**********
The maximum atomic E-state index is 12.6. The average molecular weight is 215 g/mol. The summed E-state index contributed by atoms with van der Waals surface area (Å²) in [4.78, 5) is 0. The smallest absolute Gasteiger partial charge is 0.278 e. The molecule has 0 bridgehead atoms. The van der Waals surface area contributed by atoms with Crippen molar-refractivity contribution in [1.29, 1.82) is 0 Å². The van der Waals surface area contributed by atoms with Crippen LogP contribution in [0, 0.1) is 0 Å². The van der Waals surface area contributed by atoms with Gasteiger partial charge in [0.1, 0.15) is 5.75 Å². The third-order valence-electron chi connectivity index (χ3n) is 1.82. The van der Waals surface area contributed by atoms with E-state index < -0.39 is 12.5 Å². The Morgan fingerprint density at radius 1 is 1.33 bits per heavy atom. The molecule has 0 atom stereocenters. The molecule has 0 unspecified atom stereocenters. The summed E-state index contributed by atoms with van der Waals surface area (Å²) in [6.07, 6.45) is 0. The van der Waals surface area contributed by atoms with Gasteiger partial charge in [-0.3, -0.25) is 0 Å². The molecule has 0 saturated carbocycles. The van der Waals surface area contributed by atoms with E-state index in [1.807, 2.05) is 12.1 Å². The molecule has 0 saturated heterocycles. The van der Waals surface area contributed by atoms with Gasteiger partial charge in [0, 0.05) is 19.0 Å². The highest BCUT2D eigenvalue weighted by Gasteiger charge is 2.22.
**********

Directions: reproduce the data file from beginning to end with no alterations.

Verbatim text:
The maximum atomic E-state index is 12.6. The average molecular weight is 215 g/mol. The summed E-state index contributed by atoms with van der Waals surface area (Å²) in [4.78, 5) is 0. The smallest absolute Gasteiger partial charge is 0.278 e. The molecule has 0 bridgehead atoms. The van der Waals surface area contributed by atoms with Crippen molar-refractivity contribution in [1.29, 1.82) is 0 Å². The van der Waals surface area contributed by atoms with Crippen LogP contribution in [0, 0.1) is 0 Å². The van der Waals surface area contributed by atoms with Gasteiger partial charge in [0.1, 0.15) is 5.75 Å². The third-order valence-electron chi connectivity index (χ3n) is 1.82. The van der Waals surface area contributed by atoms with E-state index < -0.39 is 12.5 Å². The Morgan fingerprint density at radius 1 is 1.33 bits per heavy atom. The molecule has 0 atom stereocenters. The molecule has 0 unspecified atom stereocenters. The summed E-state index contributed by atoms with van der Waals surface area (Å²) in [6.07, 6.45) is 0. The van der Waals surface area contributed by atoms with Gasteiger partial charge in [-0.3, -0.25) is 0 Å². The molecule has 0 saturated carbocycles. The van der Waals surface area contributed by atoms with E-state index in [1.807, 2.05) is 12.1 Å². The molecule has 0 saturated heterocycles. The van der Waals surface area contributed by atoms with Gasteiger partial charge in [0, 0.05) is 19.0 Å². The highest BCUT2D eigenvalue weighted by Gasteiger charge is 2.22.